Poppies along the coast
It’s been about three weeks since the Great Coronavirus Confinement began in earnest, at least at our house. Sandra and I have been out to pick up groceries or prescriptions a few times, but mostly we’ve had our food and medications delivered — and a few take-out meals as well. (Three cheers for our local restaurants and their employees — and the delivery drivers!)
Compared to a lot of families, I think that despite our high-risk status (as 70-somethings), we’re doing pretty well. I’ve been doing my writing and editing work from home since we moved to California in 2013, so while “social distancing” has eliminated traditional (i.e., in-person, off-line) opportunities to meet people and network, it hasn’t been too difficult to adjust to the “new normal.” And, I’ve been ZOOM-ing.
However, on Friday I broke loose. It was a sunny spring day, and I’d been hankering for a loaf of the crusty, chewy whole wheat bread and delectable scones baked at Wild Flour Bread in Freestone, about 17 winding, hilly, rustic miles from our house. After all, bread isn’t just one of the “essentials” that people are still permitted to go out and forage for even in the face of COVID-19, it’s the very staff of life! And scones — strawberry-and-rhubarb, chocolate-pear-and-marzipan and a couple of others, since devoured, whose ingredients I can recall only in my mind’s taste buds — well, scones may not be the staff of life, but they certainly qualify as a spice of life.
Of course, before embarking on this mission of culinary mercy, I put on my outdoor clothes and disinfected the steering wheel, transmission lever, door handles, window buttons, etc. with bleach wipes. The bakery was fully into COVID mode as well, serving customers from a newly created window at the door, with queuing positions clearly marked on the ground, six feet apart.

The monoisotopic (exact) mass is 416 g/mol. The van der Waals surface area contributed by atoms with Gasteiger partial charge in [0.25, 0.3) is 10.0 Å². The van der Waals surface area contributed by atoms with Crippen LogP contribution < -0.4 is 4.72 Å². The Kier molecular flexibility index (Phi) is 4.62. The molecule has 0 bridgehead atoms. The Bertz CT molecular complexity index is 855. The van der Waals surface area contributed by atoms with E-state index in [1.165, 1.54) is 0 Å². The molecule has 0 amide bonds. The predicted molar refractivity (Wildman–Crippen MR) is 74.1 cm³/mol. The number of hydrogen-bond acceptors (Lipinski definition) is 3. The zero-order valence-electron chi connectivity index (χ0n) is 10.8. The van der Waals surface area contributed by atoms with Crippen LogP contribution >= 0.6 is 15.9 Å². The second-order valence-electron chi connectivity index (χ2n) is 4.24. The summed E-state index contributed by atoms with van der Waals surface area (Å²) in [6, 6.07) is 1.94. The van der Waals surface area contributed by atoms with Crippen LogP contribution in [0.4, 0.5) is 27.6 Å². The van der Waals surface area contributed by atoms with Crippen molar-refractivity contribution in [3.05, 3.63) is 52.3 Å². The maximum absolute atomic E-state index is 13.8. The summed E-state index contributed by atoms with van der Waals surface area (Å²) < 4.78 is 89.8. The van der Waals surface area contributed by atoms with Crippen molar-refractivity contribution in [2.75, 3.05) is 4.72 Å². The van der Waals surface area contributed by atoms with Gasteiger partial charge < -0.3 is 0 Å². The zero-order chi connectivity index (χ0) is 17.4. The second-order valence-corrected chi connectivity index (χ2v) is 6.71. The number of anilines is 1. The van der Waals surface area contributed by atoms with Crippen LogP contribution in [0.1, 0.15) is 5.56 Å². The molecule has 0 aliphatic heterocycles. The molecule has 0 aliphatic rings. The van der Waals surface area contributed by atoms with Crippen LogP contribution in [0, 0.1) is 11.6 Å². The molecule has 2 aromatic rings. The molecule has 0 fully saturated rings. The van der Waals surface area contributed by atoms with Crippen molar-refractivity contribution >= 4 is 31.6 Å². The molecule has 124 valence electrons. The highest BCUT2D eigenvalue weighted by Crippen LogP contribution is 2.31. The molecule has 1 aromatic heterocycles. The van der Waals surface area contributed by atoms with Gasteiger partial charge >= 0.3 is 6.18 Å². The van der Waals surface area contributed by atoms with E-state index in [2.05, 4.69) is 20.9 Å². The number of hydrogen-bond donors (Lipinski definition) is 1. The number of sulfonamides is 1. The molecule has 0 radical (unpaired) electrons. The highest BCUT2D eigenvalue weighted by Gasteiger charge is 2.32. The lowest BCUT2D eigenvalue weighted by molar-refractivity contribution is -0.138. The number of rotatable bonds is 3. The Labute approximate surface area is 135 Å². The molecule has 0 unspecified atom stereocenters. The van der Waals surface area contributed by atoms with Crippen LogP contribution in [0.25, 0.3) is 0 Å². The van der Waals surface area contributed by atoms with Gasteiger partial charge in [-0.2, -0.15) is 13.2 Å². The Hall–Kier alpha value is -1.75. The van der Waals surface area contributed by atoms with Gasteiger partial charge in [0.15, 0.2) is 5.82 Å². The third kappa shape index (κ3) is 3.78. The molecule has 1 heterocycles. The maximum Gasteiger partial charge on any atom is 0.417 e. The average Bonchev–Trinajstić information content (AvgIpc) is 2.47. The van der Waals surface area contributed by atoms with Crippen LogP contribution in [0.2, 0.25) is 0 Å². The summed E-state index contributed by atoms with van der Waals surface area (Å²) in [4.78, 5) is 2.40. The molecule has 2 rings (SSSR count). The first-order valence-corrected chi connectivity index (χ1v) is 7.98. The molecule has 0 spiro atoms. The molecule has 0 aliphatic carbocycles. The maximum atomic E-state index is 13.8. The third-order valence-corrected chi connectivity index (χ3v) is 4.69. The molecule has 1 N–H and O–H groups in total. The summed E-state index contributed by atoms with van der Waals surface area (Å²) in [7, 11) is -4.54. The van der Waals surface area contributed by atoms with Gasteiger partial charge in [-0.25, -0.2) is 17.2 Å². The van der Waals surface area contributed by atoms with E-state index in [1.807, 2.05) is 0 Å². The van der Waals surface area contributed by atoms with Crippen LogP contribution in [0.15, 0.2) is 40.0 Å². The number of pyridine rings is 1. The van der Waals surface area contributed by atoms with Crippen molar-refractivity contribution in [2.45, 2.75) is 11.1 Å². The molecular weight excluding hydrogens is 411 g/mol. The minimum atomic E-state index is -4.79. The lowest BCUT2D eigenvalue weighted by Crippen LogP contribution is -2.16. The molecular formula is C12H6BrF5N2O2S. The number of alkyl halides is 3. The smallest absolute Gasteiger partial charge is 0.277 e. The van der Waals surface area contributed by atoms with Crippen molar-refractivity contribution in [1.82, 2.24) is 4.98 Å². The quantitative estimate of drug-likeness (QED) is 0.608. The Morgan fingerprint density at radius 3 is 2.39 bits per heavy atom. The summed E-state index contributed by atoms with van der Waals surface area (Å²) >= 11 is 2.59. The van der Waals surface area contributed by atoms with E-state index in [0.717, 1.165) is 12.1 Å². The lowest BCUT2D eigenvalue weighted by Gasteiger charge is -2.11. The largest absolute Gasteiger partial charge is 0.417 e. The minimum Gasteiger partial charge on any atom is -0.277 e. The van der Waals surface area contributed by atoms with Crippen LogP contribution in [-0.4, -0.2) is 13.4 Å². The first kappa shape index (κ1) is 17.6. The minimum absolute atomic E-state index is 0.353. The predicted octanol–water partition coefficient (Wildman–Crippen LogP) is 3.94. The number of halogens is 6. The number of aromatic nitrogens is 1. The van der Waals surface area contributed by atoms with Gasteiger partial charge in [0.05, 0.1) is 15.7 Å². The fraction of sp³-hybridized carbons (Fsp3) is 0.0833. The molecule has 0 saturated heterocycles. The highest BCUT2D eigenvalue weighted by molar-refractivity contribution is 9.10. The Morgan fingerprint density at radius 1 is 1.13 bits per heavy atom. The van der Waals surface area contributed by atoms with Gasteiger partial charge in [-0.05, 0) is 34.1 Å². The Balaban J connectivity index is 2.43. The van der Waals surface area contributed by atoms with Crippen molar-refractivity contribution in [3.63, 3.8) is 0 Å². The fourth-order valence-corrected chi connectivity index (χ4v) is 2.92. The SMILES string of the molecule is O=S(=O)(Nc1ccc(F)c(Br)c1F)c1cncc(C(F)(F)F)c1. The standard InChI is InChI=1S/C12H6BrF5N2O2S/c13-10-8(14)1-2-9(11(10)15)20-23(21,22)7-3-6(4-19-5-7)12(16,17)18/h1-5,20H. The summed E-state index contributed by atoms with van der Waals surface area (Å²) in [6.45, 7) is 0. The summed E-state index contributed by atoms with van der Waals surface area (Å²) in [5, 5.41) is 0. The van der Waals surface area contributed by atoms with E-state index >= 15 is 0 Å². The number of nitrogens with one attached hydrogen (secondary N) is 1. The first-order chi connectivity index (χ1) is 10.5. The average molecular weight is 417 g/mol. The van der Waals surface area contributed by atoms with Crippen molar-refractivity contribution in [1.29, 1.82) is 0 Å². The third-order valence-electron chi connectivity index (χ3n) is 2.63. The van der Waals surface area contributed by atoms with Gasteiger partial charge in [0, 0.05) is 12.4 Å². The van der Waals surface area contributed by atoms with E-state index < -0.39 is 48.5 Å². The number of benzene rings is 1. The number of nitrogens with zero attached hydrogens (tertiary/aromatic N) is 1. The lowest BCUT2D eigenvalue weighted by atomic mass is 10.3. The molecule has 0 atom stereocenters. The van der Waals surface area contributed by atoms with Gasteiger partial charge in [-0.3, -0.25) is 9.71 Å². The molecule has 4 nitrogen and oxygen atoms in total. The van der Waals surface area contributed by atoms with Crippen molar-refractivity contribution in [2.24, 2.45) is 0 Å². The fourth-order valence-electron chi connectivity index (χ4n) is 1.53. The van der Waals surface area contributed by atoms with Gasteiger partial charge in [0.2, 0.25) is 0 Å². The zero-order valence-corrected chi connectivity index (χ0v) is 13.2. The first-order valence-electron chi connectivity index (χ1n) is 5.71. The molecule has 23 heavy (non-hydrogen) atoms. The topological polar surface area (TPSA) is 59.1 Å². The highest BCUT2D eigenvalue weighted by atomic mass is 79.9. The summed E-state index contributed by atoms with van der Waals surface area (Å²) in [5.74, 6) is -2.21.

Bread and scones in hand, do you suppose I retraced my steps and drove directly home? What a wasted opportunity that would have been on such a glorious day. En route to Freestone, I’d already enjoyed vistas of apple orchards in an early stage of spring bloom. Now, still beckoning, was the rugged coast, just a few scenic miles away. I reached the ocean at Bodega Bay, then drove along Pacific Coast Highway (California Route 1) some 15 miles north to the mouth of the Russian River at Jenner.
To my left along the way, wind-whipped whitecaps in a churning blue sea and an ever-changing parade of seacliffs, wave-pounded boulder islets and the occasional gray beach. To my right, lush fields of fresh grass supporting a multitude of grazing cattle. And brightening the edge of the road … clusters of bright-orange poppies, California’s state flower.
The only thing that dampened my pleasure on this leg of the drive was that the edict closing all state and county parks (intended to prevent crowds of outdoor enthusiasts from congregating and spreading the contagion) resulted in traffic cones blocking every pullout on the seaward side of the road (the only side with pullouts), so the only way to enjoy the rugged coast was from my moving car — window open, of course.
Mouth of the Russian River
However, I did manage to get out and enjoy a view of the Russian River meeting the sea from the small clifftop parking lot at River’s End Restaurant and Inn (currently “corona-closed”). Just north of Jenner, it overlooks the mouth of the river and its huge sandbar, home to a lollygagging gaggle of sea lions and flocks of roosting gulls.
Driving through redwood groves
I then turned homeward and followed the Russian River upstream, through deeply shaded groves of towering redwoods, still more grazing cattle and hundreds of newly leafed-out trees, including several weeping willows, the arboreal waterfalls whose gracefully drooping boughs I find highly appealing.
All in all, a soul-energizing Great Escape.